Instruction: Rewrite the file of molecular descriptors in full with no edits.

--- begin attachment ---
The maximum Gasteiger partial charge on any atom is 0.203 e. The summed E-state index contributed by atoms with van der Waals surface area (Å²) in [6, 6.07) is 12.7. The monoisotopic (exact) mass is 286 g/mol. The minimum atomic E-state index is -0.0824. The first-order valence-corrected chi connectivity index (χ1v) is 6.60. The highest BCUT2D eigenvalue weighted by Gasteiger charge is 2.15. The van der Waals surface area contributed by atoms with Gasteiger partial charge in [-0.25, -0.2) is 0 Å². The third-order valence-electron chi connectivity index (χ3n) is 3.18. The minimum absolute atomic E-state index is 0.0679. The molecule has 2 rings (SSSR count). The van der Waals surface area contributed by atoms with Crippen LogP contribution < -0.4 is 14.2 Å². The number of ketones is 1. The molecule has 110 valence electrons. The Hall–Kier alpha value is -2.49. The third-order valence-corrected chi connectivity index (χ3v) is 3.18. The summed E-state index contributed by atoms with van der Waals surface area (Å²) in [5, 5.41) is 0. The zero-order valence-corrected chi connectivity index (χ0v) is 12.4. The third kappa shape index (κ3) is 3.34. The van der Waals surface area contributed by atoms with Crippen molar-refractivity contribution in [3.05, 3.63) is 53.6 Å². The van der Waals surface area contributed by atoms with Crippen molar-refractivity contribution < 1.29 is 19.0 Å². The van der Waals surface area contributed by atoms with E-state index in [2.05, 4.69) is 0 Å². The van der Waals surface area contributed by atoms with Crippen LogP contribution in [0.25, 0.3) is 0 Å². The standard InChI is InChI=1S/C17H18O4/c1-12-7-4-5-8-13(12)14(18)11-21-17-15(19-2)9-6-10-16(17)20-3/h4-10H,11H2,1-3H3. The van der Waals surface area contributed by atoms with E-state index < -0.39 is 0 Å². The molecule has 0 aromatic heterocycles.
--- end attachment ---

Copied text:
The maximum Gasteiger partial charge on any atom is 0.203 e. The summed E-state index contributed by atoms with van der Waals surface area (Å²) in [6, 6.07) is 12.7. The monoisotopic (exact) mass is 286 g/mol. The minimum atomic E-state index is -0.0824. The first-order valence-corrected chi connectivity index (χ1v) is 6.60. The highest BCUT2D eigenvalue weighted by Gasteiger charge is 2.15. The van der Waals surface area contributed by atoms with Gasteiger partial charge in [-0.25, -0.2) is 0 Å². The third-order valence-electron chi connectivity index (χ3n) is 3.18. The minimum absolute atomic E-state index is 0.0679. The molecule has 2 rings (SSSR count). The van der Waals surface area contributed by atoms with Crippen LogP contribution < -0.4 is 14.2 Å². The number of ketones is 1. The molecule has 110 valence electrons. The Hall–Kier alpha value is -2.49. The third-order valence-corrected chi connectivity index (χ3v) is 3.18. The summed E-state index contributed by atoms with van der Waals surface area (Å²) in [5, 5.41) is 0. The zero-order valence-corrected chi connectivity index (χ0v) is 12.4. The third kappa shape index (κ3) is 3.34. The van der Waals surface area contributed by atoms with Crippen molar-refractivity contribution in [3.05, 3.63) is 53.6 Å². The van der Waals surface area contributed by atoms with Crippen molar-refractivity contribution < 1.29 is 19.0 Å². The van der Waals surface area contributed by atoms with E-state index in [2.05, 4.69) is 0 Å². The van der Waals surface area contributed by atoms with Crippen LogP contribution in [0.25, 0.3) is 0 Å². The standard InChI is InChI=1S/C17H18O4/c1-12-7-4-5-8-13(12)14(18)11-21-17-15(19-2)9-6-10-16(17)20-3/h4-10H,11H2,1-3H3. The van der Waals surface area contributed by atoms with E-state index < -0.39 is 0 Å². The molecule has 0 aromatic heterocycles.